If you are buying from an IM store, you can earn additional savings by accumulating points when you join Issey Miyake INC Members (formerly “Issey Miyake Member’s Card”). It’s free to sign up online. If you haven’t signed up prior to visiting a store, remember to ask to join when you are going to pay for your first item.

Here’s the deal on the Members program:

  • For every purchase made at a standalone Issey Miyake-owned store in Japan, you earn 5% back in points (excluding tax).
  • For every 100 points, you will receive a 100 yen discount credit that you can use towards your next purchase.
  • These credits can only be used at stand-alone IM stores – you cannot use them at department stores of boutiques that happen to sell IM.

That means if you are going to be in Japan for a number of days, you can stack your visits, buying one piece at a time, and then using the points you earned for each previous purchase to get a discount on the next.

If you use this method, try to plan it so you are buying the most expensive item first, so you are able to earn more points and use them on your less expensive purchases.

I recommend doing it this way because the Member’s Card points expire after one year.

Following the previous example of the Bao Bao bag, you would earn around 4,500 in Member’s Card credit to use on your next purchase at an IM store.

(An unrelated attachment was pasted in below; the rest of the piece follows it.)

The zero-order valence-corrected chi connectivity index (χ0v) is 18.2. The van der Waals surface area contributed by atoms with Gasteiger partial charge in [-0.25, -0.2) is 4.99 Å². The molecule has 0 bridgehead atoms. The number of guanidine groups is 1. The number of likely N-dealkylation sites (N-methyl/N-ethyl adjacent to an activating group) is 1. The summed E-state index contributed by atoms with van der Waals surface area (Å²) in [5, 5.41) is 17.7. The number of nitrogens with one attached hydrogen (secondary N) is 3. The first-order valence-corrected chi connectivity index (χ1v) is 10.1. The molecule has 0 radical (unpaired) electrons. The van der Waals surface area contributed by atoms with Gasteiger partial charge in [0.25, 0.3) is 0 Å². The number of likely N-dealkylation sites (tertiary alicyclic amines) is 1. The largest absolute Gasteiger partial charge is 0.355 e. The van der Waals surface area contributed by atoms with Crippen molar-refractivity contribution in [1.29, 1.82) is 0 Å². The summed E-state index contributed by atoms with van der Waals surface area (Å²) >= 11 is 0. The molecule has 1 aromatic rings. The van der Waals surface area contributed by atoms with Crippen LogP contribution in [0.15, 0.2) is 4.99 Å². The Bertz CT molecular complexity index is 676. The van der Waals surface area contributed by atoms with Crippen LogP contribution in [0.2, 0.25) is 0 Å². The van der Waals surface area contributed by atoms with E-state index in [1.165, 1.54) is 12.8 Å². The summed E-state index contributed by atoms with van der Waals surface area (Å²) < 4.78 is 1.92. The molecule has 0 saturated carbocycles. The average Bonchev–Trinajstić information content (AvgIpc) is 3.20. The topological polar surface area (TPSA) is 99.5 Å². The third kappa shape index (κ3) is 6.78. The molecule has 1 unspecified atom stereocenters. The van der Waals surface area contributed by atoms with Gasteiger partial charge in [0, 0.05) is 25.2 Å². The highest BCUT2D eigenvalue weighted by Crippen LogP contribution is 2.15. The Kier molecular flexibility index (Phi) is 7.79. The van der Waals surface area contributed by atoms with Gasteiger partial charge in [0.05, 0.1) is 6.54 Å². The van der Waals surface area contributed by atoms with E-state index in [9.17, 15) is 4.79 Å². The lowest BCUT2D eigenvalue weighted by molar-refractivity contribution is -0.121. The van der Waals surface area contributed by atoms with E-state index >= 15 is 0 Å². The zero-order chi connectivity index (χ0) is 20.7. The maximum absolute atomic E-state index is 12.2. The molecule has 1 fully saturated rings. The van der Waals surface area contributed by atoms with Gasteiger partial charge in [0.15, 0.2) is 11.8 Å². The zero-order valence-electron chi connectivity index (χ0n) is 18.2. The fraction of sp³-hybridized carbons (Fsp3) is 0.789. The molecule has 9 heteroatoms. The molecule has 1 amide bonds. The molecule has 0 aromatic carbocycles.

Apply that to a 34,000 JPY Pleats Please dress (which would probably retail for $645 in the US), you will only pay 29,500 JPY- the equivalent of $222 in 2023.

In conclusion, buying from a stand-alone Issey Miyake store will get you 1. Tax exemption PLUS 2. Members points to use on a future purchase.

Alternative savings at major department stores

Some department stores do have additional discounts available to foreigners on top of the tax exemption that may yield some worthwhile savings for visitors, but many exclude certain designers or brands.

In 2022, Iwataya’s Guest Card had no limitations on IM brands. But in the past, Takashimaya’s Shoppers Card 5% discount does not apply to Bao Bao but can be applied to Me by Issey Miyake, so you should check the full policy to decide whether it’s better savings to buy certain IM brand items from a department store or directly from an IM store.

How hard is it to get Bao Bao bags and Pleats Please items in Japan?

I once read back in 2016 you needed to get to the department stores/Issey Miyake stores when they open in order to secure a bag, but when I visited in 2017 I never once saw a queue at the stores.